Three-quarters of the 1,444 people in the telephone survey said they agreed with a decision to ban spectators from events.

As COVID-19 cases rise in Tokyo, which is under a fourth state of emergency, public concern has grown that hosting an event with tens of thousands of overseas athletes, officials and journalists could accelerate infection rates in the capital and introduce variants that are more infectious or deadlier.

International Olympic Committee President Thomas Bach has said he hopes the Japanese public will warm to the Games once competition begins and as Japanese athletes begin winning medals. The Tokyo Olympics run from Friday through Aug. 8.

Games officials on Sunday reported the first COVID-19 case among competitors in the athletes village in Tokyo, where 11,000 athletes are expected stay during the Games.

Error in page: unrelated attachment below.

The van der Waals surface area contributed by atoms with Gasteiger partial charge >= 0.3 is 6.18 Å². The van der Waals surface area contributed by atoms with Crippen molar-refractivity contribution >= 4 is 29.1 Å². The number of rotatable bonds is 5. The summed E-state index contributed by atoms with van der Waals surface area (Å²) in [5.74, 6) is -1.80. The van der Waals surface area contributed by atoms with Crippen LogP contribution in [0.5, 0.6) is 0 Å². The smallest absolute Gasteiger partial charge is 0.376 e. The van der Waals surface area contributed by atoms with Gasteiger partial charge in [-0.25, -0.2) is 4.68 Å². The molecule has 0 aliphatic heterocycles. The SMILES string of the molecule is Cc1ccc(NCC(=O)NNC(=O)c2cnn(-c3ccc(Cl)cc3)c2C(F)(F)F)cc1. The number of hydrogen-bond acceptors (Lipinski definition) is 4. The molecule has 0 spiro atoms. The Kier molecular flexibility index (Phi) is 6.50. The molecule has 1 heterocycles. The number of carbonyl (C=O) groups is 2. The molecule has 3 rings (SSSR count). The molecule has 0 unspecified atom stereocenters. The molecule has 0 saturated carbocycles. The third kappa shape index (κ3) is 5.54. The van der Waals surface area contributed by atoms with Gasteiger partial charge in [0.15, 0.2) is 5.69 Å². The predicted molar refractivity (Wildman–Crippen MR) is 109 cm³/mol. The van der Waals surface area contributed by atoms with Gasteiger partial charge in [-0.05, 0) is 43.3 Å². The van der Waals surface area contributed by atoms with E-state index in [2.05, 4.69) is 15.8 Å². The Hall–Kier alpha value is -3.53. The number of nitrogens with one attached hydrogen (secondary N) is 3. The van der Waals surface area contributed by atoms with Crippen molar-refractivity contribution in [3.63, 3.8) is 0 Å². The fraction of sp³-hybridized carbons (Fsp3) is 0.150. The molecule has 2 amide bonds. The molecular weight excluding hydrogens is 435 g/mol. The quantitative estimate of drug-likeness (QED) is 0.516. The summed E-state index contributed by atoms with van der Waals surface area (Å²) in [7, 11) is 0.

On Monday, the Tokyo Organising Committee said it has identified 21 people as close contacts of the three South African men’s soccer team members who tested positive for the coronavirus at the athletes village.

South Africa are set to face hosts Japan on Thursday, when the men’s Olympic soccer tournament starts on the eve of the opening ceremony.

According to the organizers, all of the close contacts are part of the South African soccer team. With most believed to be players rather than staff, the situation raises concerns about the impact on the opening game and the rest of the tournament.

Also on Monday, a female gymnast from the United States tested positive for the coronavirus at her pre-Olympic training camp, the city hosting the athlete said.